For their 20th wedding anniversary, Emily and David McDaniel of Indianola celebrated with a wonderful steak dinner. Never mind that the dinner was served on paper plates and on the fifth floor at Methodist Rehabilitation Center. It was the best anniversary celebration ever.

David describes Emily as an incredible wife and mother, a strong woman with a deep and abiding Christian faith; funny, outgoing, adventurous, a woman who knows who she is and knows what’s important. Emily loves cooking, gardening and the outdoors.


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At age 6, Brenda Thames saw firsthand the healing power of physical therapy.

Her disabled little brother learned to walk with the help of physical therapists, and Thames never forgot their kindness and concern.

“I think it’s why I do have compassion,” says Thames, a physical therapist for Methodist Specialty Care Center (MSCC) in Flowood. “I try to treat people like I would want my family treated.”


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Methodist Rehabilitation Center will offer a free introduction to handcycling from 12:30 to 4:30 p.m. Sept. 19 at North Mississippi Medical Center Outpatient Rehabilitation Center in Tupelo.

One of several adaptive sports available at Methodist Rehab, handcycling is basically biking without the legwork, says Ginny Boydston, director of therapeutic recreation for the Jackson hospital.

“Riders sit in chair-style seats and pedal with their hands,” she explained. “It’s a great activity for wheelchair users who want to get some exercise and explore the outdoors.”


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When a spinal cord injury left Nicole Marquez of Madison with limited hand function, her mother Susan began helping the 26-year-old get dressed each day.

A year later, Nicole is more than ready to button, zip and primp all by her herself. “I love my mom, but we don’t have the same vision as far as make-up,” Nicole said. “I’m so stubborn I want to do things by myself.”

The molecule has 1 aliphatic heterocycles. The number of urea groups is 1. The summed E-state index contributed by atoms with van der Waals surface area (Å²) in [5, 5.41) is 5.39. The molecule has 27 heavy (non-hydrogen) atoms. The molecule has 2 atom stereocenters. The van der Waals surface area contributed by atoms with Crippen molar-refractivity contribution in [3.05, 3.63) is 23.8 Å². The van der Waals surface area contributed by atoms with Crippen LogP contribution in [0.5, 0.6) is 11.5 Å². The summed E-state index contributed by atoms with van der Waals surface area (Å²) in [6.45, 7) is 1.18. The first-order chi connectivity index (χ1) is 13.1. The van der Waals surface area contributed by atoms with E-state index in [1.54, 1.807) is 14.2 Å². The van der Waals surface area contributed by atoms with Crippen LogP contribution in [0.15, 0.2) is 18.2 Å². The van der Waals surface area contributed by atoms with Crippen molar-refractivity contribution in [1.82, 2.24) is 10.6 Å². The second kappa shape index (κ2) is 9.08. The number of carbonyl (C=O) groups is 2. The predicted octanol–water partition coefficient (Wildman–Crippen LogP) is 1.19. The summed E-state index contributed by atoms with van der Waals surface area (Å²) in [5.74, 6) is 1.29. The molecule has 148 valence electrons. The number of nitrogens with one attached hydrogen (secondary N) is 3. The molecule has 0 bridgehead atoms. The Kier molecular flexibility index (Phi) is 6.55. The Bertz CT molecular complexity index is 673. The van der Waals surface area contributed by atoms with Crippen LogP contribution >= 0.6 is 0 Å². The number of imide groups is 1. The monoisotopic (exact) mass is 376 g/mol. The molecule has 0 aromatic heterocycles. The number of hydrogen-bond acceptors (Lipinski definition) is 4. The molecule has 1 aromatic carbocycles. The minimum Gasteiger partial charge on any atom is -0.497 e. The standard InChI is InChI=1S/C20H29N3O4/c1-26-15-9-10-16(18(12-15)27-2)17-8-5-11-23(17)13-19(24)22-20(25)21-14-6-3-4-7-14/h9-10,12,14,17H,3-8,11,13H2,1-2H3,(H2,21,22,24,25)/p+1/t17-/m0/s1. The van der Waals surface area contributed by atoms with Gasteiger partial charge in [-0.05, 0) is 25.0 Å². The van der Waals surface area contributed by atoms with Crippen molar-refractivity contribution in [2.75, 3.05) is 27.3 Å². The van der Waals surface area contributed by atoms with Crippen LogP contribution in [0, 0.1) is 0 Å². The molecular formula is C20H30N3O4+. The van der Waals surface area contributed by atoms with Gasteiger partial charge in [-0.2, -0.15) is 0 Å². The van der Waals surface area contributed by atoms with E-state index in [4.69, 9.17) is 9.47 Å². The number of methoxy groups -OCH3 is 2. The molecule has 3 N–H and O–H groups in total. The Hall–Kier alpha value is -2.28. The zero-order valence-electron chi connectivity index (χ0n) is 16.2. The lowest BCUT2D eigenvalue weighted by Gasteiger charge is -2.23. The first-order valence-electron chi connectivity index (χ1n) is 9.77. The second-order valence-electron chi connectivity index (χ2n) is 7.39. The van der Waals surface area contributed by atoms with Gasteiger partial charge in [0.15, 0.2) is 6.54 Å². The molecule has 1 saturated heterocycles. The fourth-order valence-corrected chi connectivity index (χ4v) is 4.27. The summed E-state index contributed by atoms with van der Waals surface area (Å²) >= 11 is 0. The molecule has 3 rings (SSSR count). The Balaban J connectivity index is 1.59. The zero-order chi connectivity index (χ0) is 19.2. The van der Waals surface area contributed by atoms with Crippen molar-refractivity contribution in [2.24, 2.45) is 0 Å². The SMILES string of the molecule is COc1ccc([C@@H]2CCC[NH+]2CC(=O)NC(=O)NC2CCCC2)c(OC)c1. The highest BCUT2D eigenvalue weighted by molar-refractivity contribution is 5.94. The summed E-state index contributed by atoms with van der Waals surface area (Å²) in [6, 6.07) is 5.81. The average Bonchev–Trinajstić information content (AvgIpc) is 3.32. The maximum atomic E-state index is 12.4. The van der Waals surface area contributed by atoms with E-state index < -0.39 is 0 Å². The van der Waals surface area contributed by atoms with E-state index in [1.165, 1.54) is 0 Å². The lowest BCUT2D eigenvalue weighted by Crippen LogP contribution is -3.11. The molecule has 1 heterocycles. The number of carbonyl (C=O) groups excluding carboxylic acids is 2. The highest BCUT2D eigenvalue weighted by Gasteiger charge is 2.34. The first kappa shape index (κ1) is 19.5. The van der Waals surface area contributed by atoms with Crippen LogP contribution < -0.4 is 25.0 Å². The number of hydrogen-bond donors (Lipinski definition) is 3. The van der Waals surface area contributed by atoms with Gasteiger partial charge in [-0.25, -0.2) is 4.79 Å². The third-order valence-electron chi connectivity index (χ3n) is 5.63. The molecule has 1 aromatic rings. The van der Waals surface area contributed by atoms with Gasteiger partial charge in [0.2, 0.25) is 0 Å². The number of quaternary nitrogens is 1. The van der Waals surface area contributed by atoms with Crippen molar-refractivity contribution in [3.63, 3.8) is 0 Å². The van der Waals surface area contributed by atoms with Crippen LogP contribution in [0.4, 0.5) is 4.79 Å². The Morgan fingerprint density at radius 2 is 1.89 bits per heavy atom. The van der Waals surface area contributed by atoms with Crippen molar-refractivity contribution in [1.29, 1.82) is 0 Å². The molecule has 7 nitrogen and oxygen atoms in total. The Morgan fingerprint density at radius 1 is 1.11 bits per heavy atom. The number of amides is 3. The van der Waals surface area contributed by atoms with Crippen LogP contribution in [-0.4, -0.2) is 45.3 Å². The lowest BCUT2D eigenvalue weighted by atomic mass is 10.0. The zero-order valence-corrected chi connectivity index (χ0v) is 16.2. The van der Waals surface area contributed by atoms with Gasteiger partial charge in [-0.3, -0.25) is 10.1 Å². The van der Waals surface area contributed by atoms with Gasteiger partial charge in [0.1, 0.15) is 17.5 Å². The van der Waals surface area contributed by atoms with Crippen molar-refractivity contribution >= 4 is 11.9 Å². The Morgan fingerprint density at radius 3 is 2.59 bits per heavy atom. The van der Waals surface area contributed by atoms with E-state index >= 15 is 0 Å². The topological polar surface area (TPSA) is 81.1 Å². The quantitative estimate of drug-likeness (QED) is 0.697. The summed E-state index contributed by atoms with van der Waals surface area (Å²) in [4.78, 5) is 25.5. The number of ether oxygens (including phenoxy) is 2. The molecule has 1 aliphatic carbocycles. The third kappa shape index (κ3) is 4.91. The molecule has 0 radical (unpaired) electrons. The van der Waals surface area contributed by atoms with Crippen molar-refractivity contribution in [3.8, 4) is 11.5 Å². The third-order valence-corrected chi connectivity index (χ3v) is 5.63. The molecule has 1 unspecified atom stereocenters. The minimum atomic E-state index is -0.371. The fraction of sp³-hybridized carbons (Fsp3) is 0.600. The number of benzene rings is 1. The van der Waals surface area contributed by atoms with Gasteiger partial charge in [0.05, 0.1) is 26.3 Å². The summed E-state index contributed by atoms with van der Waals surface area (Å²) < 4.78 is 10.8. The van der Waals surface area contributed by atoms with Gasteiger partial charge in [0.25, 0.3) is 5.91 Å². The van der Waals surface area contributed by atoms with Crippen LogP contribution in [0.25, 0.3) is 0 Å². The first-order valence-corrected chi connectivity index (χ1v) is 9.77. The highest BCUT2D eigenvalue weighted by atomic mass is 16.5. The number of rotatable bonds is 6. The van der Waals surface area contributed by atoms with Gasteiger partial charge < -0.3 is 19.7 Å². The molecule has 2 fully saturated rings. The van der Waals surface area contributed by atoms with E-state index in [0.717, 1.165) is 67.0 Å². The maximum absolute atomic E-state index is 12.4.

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Grandmothers are a special part of families. They often provide families with their values and traditions. They offer unique glimpses into family history as a living link between the past and present. Those who have or had the opportunity to spend time with their grandmothers can remember many life lessons that are only taught through a grandmother’s love.


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During more than 25 years in rehabilitation medicine, Dr. Leon Grigoryev has seen treatment advances transform the lives of people with painful and disabling conditions.

But he still begins his search for solutions with an old-school strategy: He lends a discerning ear to each patient’s history of complaints.

“I pay attention to all the different aspects of pain – the physical, the psychological and the social,” Dr. Grigoryev says. “It’s important to figure out which factor is the prominent one.”


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Susan Hermes, Ph.D. has joined the Neuropsychology Department at Methodist Rehabilitation Center as a Rehabilitation Psychologist. Dr. Hermes recently completed a two-year postdoctoral fellowship at St. Jude Children’s Research Hospital in Memphis, Tenn. She earned her doctorate in psychology at Harvard University and her bachelor of arts in psychology from Yale University. She provides inpatient and outpatient counseling/psychotherapy services to MRC patients with primarily spinal cord, orthopedic and traumatic brain injuries.


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Methodist Rehabilitation Center recently presented a framed plaque to trustees of Epworth United Methodist Church. The plaque, which will be on display near Methodist Rehab’s chapel, honors the church for a $55,000 gift to the hospital.

The gift was a loving, closing chapter to Epworth’s 55 year ministry on McDowell Road in south Jackson. The church building is now the south campus of Anderson United Methodist Church.


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Methodist Rehabilitation Center will offer a free introduction to handcycling from noon to 3:30 p.m. July 31 at Bingo World in Grenada.

One of several adaptive sports available at Methodist Rehab, handcycling is basically biking without the legwork, says Ginny Boydston, director of therapeutic recreation for the Jackson hospital.

“Riders sit in chair-style seats and pedal with their hands,” she explained. “It’s a great activity for wheelchair users who want to get some exercise and explore the outdoors.”


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Before cancer forced the amputation of her left leg at age 18, Lynn Gaddis of Meridian lived and breathed high school basketball.

Afterwards, she found other ways to be athletic. “In college, I could do a whole routine on the uneven parallel bars and dismount on one leg,” she said.

So it’s no surprise that she plans to join the action at a July 24 wheelchair fencing clinic at Highland Park in Meridian. At age 53, Gaddis still can’t resist the chance to test her mettle.


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